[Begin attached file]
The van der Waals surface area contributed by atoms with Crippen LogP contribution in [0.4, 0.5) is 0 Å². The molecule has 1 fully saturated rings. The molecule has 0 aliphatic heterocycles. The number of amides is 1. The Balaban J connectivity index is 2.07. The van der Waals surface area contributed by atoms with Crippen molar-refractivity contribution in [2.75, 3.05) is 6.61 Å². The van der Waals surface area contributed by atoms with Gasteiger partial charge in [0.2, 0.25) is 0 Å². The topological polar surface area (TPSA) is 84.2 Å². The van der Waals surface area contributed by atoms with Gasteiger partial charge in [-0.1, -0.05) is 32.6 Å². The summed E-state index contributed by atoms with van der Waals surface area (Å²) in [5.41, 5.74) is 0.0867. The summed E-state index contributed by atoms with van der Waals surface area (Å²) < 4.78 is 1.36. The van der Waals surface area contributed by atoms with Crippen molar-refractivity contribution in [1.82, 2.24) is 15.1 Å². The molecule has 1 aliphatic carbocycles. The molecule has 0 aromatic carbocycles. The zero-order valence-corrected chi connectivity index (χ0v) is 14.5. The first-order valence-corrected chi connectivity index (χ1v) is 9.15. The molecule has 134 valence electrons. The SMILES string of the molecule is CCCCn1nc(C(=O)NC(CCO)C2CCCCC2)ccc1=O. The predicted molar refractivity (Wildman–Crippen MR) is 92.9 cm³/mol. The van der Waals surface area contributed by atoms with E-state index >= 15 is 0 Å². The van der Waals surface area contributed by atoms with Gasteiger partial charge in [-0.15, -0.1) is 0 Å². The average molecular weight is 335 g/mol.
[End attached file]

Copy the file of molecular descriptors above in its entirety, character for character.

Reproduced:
The van der Waals surface area contributed by atoms with Crippen LogP contribution in [0.4, 0.5) is 0 Å². The molecule has 1 fully saturated rings. The molecule has 0 aliphatic heterocycles. The number of amides is 1. The Balaban J connectivity index is 2.07. The van der Waals surface area contributed by atoms with Crippen molar-refractivity contribution in [2.75, 3.05) is 6.61 Å². The van der Waals surface area contributed by atoms with Gasteiger partial charge in [0.2, 0.25) is 0 Å². The topological polar surface area (TPSA) is 84.2 Å². The van der Waals surface area contributed by atoms with Gasteiger partial charge in [-0.1, -0.05) is 32.6 Å². The summed E-state index contributed by atoms with van der Waals surface area (Å²) in [5.41, 5.74) is 0.0867. The summed E-state index contributed by atoms with van der Waals surface area (Å²) < 4.78 is 1.36. The van der Waals surface area contributed by atoms with Crippen molar-refractivity contribution in [1.82, 2.24) is 15.1 Å². The molecule has 1 aliphatic carbocycles. The molecule has 0 aromatic carbocycles. The zero-order valence-corrected chi connectivity index (χ0v) is 14.5. The first-order valence-corrected chi connectivity index (χ1v) is 9.15. The molecule has 134 valence electrons. The SMILES string of the molecule is CCCCn1nc(C(=O)NC(CCO)C2CCCCC2)ccc1=O. The predicted molar refractivity (Wildman–Crippen MR) is 92.9 cm³/mol. The van der Waals surface area contributed by atoms with E-state index >= 15 is 0 Å². The van der Waals surface area contributed by atoms with Gasteiger partial charge in [-0.15, -0.1) is 0 Å². The average molecular weight is 335 g/mol.